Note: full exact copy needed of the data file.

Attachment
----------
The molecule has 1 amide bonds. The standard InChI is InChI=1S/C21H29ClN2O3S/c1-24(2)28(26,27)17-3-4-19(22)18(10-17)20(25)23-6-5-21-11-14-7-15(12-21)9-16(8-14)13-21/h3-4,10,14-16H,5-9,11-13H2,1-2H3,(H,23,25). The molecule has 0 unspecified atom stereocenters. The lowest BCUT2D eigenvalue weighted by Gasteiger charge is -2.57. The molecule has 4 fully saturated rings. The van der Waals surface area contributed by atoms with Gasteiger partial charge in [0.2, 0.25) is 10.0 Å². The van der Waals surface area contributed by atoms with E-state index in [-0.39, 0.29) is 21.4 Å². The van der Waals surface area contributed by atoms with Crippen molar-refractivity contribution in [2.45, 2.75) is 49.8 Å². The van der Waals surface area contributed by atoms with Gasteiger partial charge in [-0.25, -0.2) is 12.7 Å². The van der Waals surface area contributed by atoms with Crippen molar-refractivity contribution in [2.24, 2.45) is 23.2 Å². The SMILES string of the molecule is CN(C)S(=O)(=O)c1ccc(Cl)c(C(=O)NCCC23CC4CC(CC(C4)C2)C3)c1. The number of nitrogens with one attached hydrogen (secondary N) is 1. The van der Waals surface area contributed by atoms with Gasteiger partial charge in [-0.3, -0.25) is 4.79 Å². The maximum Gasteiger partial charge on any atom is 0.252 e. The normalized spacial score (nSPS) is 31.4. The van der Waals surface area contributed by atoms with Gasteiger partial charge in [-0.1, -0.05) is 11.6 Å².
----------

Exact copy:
The molecule has 1 amide bonds. The standard InChI is InChI=1S/C21H29ClN2O3S/c1-24(2)28(26,27)17-3-4-19(22)18(10-17)20(25)23-6-5-21-11-14-7-15(12-21)9-16(8-14)13-21/h3-4,10,14-16H,5-9,11-13H2,1-2H3,(H,23,25). The molecule has 0 unspecified atom stereocenters. The lowest BCUT2D eigenvalue weighted by Gasteiger charge is -2.57. The molecule has 4 fully saturated rings. The van der Waals surface area contributed by atoms with Gasteiger partial charge in [0.2, 0.25) is 10.0 Å². The van der Waals surface area contributed by atoms with E-state index in [-0.39, 0.29) is 21.4 Å². The van der Waals surface area contributed by atoms with Crippen molar-refractivity contribution in [2.45, 2.75) is 49.8 Å². The van der Waals surface area contributed by atoms with Gasteiger partial charge in [-0.25, -0.2) is 12.7 Å². The van der Waals surface area contributed by atoms with Crippen molar-refractivity contribution in [2.24, 2.45) is 23.2 Å². The SMILES string of the molecule is CN(C)S(=O)(=O)c1ccc(Cl)c(C(=O)NCCC23CC4CC(CC(C4)C2)C3)c1. The number of nitrogens with one attached hydrogen (secondary N) is 1. The van der Waals surface area contributed by atoms with Gasteiger partial charge in [-0.3, -0.25) is 4.79 Å². The maximum Gasteiger partial charge on any atom is 0.252 e. The normalized spacial score (nSPS) is 31.4. The van der Waals surface area contributed by atoms with Gasteiger partial charge in [-0.1, -0.05) is 11.6 Å².